With that said, one of the biggest challenges is recommending one over the other. Of the three models we purchased on, the pricing was $119-129 or so depending on the discount, and some with free same-day Prime shipping. The Horaco from AliExpress took a long time to arrive (over 2.5 weeks) but was less expensive by ~$30.

If you want to learn more about this versus the other rebrands, feel free to take a look at the video while the reviews go online over the next few weeks.

What is clear, however, is that this offers something different using less power and at a relatively reasonable price.

Where to Buy

We purchased our unit on Amazon. Here is the affiliate link for this model.

Ultimate Fanless 2.5GbE Switch Roundup

You may have seen that we published the Ultimate Cheap Fanless 2.5GbE Switch Mega Round-Up. Here is the video for that one where this switch appeared.

We decided to do the round-up first and will be filling in with reviews that we had not published at that point, including this one. We are trying to keep everything in a single resource for folks there.


  1. Are we ever going to get a 2.5 switch that I can set vlans and LACP? Even a simple web interface works.

  2. > we were able to get fairly normal 2.5GbE speeds from each of the five ports.

    Eight not five. :-)

  3. I don’t understand how one tests the speed of the 10GB port when there is only one of them. Where does it send the data? Don’t speed tests require a send and receive?

  4. @Eric Olson:
    > I don’t understand how one tests the speed of the 10GB port when there is only one of them.

    It’s an upstream port, so that you don’t have a 2.5G bottleneck when using more than one port at max. speed.

  5. @Eric Olson: You send multiple streams of data in parallel. One stream on each 2.5G port means you only need four streams across four ports to get 10G of bandwidth all up. Likewise if you send four streams in on the 10G port, with each stream destined to a device on a different port, the switch will split the data across multiple 2.5G ports.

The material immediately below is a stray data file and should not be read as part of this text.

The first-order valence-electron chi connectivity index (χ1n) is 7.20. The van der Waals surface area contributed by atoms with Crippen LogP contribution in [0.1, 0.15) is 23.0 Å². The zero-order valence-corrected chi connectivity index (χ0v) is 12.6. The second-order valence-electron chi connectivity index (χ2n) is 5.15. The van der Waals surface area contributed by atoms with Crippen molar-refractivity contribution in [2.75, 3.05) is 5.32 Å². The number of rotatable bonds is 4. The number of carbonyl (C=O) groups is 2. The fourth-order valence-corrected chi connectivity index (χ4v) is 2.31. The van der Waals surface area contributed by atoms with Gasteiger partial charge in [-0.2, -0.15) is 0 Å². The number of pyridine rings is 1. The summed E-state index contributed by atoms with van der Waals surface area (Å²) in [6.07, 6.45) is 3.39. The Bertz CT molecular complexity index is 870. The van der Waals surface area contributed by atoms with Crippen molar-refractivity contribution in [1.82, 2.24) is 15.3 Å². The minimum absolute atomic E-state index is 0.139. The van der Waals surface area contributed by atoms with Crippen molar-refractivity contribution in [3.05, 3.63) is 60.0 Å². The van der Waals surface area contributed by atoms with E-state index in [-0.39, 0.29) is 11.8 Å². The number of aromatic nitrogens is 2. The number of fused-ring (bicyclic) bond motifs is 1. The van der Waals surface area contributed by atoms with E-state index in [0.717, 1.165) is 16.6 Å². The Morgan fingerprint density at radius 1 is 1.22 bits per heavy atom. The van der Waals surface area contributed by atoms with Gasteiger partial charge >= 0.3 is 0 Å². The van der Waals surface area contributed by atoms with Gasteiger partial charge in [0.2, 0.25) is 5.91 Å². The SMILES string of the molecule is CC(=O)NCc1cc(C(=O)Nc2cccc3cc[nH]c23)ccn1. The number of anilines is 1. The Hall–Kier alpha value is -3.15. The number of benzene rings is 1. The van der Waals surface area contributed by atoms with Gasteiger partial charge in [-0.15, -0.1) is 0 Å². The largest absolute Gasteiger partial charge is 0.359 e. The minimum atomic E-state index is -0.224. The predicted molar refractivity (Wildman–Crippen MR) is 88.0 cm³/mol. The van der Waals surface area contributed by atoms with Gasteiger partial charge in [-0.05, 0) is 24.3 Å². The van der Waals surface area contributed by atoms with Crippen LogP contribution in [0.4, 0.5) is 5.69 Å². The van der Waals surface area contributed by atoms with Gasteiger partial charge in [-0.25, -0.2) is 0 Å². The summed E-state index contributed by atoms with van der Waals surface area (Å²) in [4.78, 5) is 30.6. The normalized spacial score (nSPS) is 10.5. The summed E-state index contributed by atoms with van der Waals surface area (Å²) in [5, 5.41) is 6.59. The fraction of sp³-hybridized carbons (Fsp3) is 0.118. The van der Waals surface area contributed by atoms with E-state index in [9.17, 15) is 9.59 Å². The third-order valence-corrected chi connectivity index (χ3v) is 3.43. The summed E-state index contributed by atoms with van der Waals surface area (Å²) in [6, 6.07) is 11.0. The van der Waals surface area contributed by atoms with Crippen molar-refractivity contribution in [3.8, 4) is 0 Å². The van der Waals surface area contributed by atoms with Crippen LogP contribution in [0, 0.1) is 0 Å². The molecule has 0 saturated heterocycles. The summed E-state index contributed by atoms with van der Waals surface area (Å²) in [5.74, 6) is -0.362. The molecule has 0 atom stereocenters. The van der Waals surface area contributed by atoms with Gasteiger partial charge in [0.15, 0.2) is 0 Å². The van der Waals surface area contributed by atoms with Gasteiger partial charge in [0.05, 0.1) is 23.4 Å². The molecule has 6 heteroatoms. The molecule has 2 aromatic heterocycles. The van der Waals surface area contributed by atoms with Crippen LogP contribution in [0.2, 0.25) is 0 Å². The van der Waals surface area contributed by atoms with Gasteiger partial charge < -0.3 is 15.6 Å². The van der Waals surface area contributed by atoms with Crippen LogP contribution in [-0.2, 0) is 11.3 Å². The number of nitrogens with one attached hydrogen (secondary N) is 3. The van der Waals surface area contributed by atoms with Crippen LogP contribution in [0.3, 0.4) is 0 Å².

In this case there would be eight 2.5G ports transferring 20 Gbps of data, so easily enough to saturate the single 10G link to find out its true top speed.

  6. Out of curiosity(and since you guys seem like good people to ask, given that this very article rockets to the top of the search results, even vs. vendor part pages or product family marketing materials, if I try to chase either realtek part number); how much diversity is the maker of a switch like this even given to choose from in terms of suppliers of switching silicon?

    Is this fast enough(albeit still relatively slow and unmanaged) that more or less everyone associated with switching silicon has some offering? Is it a literal handful of models from realtek and maybe something from Marvell?

    From reading this review series the board shots show some different layouts, which leads me to believe that we aren’t seeing literally the same reference design shoved into different boxes with more or less penny pinching on power capacitors and ethernet magnetics; but the fact that all the switch chips are just toasty enough to require a heatsink makes it hard for me to tell how much difference lies beneath: Are these within ~3% of one another because there are a bunch of options but unmanaged switching at this speed is a mature and solved problem so there just aren’t any gotchas; or do they perform largely the same because they are mostly the same switch chips with slight variations depending on the production values of the supporting circuitry?